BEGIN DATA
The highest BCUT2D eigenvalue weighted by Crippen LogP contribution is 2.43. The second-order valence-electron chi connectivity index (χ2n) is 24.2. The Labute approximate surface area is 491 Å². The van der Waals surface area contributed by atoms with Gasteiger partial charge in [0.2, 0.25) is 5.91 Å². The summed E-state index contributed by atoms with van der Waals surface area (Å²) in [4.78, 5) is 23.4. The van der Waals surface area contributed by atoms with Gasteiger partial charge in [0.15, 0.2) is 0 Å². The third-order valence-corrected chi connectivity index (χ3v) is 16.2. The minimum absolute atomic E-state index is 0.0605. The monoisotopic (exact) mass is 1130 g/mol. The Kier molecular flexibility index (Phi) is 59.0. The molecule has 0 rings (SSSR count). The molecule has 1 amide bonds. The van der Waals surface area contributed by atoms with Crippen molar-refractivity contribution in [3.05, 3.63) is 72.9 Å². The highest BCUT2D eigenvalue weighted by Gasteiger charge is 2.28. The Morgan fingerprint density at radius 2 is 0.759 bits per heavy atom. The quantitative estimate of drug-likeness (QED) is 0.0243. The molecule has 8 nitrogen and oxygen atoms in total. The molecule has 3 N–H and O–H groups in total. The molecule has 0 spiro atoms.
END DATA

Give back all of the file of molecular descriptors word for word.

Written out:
The highest BCUT2D eigenvalue weighted by Crippen LogP contribution is 2.43. The second-order valence-electron chi connectivity index (χ2n) is 24.2. The Labute approximate surface area is 491 Å². The van der Waals surface area contributed by atoms with Gasteiger partial charge in [0.2, 0.25) is 5.91 Å². The summed E-state index contributed by atoms with van der Waals surface area (Å²) in [4.78, 5) is 23.4. The van der Waals surface area contributed by atoms with Gasteiger partial charge in [0.15, 0.2) is 0 Å². The third-order valence-corrected chi connectivity index (χ3v) is 16.2. The minimum absolute atomic E-state index is 0.0605. The monoisotopic (exact) mass is 1130 g/mol. The Kier molecular flexibility index (Phi) is 59.0. The molecule has 0 rings (SSSR count). The molecule has 1 amide bonds. The van der Waals surface area contributed by atoms with Crippen molar-refractivity contribution in [3.05, 3.63) is 72.9 Å². The highest BCUT2D eigenvalue weighted by Gasteiger charge is 2.28. The Morgan fingerprint density at radius 2 is 0.759 bits per heavy atom. The quantitative estimate of drug-likeness (QED) is 0.0243. The molecule has 8 nitrogen and oxygen atoms in total. The molecule has 3 N–H and O–H groups in total. The molecule has 0 spiro atoms.